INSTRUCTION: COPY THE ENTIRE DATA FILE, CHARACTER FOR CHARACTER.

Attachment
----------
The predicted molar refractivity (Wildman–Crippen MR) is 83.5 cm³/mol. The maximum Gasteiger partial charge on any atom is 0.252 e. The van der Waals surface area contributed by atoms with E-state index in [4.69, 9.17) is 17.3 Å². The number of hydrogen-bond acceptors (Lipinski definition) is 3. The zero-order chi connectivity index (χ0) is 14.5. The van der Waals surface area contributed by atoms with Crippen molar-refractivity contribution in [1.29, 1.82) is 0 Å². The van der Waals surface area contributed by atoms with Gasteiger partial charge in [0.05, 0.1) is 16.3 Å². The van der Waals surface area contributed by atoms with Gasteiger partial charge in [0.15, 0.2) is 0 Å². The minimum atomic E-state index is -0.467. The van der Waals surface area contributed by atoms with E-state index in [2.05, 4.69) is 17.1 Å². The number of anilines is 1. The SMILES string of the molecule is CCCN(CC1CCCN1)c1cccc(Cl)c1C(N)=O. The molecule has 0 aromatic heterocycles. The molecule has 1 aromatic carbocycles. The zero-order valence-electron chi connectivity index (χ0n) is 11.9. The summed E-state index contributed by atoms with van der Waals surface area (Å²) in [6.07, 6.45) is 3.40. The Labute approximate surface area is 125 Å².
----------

The predicted molar refractivity (Wildman–Crippen MR) is 83.5 cm³/mol. The maximum Gasteiger partial charge on any atom is 0.252 e. The van der Waals surface area contributed by atoms with E-state index in [4.69, 9.17) is 17.3 Å². The number of hydrogen-bond acceptors (Lipinski definition) is 3. The zero-order chi connectivity index (χ0) is 14.5. The van der Waals surface area contributed by atoms with Crippen molar-refractivity contribution in [1.29, 1.82) is 0 Å². The van der Waals surface area contributed by atoms with Gasteiger partial charge in [0.05, 0.1) is 16.3 Å². The van der Waals surface area contributed by atoms with Gasteiger partial charge in [0.15, 0.2) is 0 Å². The minimum atomic E-state index is -0.467. The van der Waals surface area contributed by atoms with E-state index in [2.05, 4.69) is 17.1 Å². The number of anilines is 1. The SMILES string of the molecule is CCCN(CC1CCCN1)c1cccc(Cl)c1C(N)=O. The molecule has 0 aromatic heterocycles. The molecule has 1 aromatic carbocycles. The zero-order valence-electron chi connectivity index (χ0n) is 11.9. The summed E-state index contributed by atoms with van der Waals surface area (Å²) in [6.07, 6.45) is 3.40. The Labute approximate surface area is 125 Å².